While Kathmandu and its surrounding areas, including Bhaktapur, Sankhu, Bungmati and Harisiddhi, suffered incomprehensible damage, tiny hamlets outside the city were entirely hammered.
In Sindhupalchowk, the district with the highest casulties, I witnessed death, destruction and despair. The scale of the seismic shift was deplorable.
“There are no houses left in my village,” Sujan, one of the waiters who worked at my friend’s restaurant, told me hours after the earthquake, as he was making desperate phone calls to his family members in Sindhupalchowk.
Upon visiting the district five days later, I could see what Sujan meant: settlements in Sindhupalchowk were obliterated. Schools, hospitals, and houses were smashed by the quake.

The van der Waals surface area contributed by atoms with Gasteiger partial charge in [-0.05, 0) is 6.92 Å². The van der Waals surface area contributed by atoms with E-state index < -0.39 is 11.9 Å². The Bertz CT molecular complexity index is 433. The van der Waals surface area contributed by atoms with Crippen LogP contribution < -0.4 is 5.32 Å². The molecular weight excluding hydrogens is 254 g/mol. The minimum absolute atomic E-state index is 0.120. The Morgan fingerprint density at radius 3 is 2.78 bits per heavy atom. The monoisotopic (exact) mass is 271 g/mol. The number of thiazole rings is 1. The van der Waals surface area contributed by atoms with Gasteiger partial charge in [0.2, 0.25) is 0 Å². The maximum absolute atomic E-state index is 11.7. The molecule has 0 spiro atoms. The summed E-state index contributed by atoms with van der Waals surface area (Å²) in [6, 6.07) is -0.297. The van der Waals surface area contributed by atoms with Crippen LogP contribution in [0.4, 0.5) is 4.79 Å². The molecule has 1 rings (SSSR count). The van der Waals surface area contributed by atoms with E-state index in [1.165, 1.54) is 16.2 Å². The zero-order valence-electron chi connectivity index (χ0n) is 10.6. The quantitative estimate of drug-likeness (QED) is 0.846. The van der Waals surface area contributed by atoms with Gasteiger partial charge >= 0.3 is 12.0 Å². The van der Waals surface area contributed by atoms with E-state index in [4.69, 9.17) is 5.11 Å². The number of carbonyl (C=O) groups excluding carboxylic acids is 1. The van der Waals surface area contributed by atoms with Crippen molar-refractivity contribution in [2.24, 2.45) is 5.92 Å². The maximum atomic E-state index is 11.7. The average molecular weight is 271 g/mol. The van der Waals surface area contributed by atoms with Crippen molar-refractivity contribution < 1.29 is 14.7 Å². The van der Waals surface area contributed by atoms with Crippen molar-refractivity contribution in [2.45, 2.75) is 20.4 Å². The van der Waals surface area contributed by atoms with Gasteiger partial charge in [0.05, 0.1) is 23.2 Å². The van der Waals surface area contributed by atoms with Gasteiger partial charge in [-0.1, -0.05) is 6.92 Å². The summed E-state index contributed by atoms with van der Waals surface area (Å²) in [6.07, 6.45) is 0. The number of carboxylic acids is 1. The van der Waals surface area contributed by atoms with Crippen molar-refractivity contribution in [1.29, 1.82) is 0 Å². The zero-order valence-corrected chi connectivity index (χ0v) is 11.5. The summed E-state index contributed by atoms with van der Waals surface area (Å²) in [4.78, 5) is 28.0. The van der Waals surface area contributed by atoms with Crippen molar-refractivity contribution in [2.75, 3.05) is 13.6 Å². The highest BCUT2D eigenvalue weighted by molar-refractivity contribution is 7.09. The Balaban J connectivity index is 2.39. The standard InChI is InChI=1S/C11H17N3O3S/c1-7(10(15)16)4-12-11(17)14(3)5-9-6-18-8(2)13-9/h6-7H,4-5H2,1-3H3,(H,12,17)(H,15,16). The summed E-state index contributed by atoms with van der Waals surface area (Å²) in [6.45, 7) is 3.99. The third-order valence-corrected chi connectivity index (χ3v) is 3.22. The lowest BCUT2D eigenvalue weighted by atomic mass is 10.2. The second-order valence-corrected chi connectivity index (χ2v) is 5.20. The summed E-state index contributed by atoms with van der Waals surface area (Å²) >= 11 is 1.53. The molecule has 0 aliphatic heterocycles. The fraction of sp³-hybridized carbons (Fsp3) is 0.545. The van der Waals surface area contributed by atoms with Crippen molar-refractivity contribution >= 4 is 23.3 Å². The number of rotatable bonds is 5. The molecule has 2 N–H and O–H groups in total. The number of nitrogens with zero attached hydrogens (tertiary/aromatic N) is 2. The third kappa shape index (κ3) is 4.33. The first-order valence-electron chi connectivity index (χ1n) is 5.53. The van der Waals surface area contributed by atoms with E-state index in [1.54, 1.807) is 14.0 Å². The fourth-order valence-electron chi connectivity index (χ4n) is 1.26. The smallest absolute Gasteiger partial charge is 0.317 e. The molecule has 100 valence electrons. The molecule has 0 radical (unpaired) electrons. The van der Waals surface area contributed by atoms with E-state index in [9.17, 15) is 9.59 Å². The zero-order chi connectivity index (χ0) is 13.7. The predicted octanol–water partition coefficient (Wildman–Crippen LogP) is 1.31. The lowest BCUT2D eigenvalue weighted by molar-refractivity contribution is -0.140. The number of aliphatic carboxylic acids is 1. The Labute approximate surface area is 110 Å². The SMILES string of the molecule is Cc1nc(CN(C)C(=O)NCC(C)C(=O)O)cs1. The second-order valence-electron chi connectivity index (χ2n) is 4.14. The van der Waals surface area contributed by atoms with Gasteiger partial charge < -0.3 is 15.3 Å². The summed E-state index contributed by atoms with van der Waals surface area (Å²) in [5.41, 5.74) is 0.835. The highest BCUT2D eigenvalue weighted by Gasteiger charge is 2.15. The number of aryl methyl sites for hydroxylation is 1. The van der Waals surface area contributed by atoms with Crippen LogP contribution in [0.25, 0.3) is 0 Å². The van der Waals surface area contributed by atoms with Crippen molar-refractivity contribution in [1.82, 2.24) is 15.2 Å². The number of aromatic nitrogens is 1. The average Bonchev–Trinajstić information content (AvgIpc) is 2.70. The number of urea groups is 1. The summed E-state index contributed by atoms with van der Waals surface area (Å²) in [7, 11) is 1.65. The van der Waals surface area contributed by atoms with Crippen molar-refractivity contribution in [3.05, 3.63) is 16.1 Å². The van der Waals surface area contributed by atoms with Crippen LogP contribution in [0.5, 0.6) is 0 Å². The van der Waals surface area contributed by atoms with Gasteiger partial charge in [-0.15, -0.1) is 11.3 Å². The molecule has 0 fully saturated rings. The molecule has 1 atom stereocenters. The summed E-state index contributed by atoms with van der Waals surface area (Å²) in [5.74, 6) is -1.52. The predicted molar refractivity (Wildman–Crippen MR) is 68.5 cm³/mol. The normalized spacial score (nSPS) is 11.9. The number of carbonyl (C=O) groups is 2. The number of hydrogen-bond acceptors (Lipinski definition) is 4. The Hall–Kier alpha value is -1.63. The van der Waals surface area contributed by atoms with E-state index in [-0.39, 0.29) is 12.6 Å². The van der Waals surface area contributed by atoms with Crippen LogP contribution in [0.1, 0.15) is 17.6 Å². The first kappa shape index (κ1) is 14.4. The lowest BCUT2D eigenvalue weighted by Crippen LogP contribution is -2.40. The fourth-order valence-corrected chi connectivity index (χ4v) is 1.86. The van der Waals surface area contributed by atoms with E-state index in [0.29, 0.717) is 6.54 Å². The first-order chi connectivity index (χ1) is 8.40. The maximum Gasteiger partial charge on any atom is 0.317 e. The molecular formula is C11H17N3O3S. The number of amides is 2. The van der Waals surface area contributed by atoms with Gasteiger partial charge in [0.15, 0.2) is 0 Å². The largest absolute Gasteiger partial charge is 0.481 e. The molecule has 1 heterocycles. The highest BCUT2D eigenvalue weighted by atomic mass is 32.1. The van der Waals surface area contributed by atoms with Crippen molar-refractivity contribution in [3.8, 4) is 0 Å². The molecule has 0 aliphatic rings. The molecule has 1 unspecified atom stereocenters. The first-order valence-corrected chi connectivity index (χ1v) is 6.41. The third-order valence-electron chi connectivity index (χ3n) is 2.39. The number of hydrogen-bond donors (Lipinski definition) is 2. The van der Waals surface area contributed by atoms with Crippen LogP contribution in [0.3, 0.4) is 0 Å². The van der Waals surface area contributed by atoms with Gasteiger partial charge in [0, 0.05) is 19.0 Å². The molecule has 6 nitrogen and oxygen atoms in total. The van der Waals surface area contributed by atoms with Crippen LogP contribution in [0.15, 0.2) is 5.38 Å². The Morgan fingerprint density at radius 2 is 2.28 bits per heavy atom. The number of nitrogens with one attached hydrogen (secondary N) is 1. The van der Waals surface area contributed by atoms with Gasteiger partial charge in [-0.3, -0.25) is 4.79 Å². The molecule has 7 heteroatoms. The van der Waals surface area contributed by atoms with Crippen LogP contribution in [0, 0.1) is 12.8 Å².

This is where I met Uddhav. The 28-year-old was trying to see a doctor in a makeshift medical camp in the district headquarters of Chautara on a sweltering May afternoon.
The drive to his small village through a snaking dirt road was striking – it was a stark paradox between nature’s beauty versus the power of its devastation.
The view of the snow-capped Himalayas, rolling hills and gushing rivers was eclipsed by flattened villages and collapsed homes. Uddhav’s village was one of them.
Sitting on his hard bed with no mattress, under a temporary tent house, he told his story without any visible emotions.
“I’ve lost everything,” he said, his eyes fixated on the ground.
The earthquake not only injured him but also killed his wife and two children. His two-story house was now nothing but a mountain of rubble.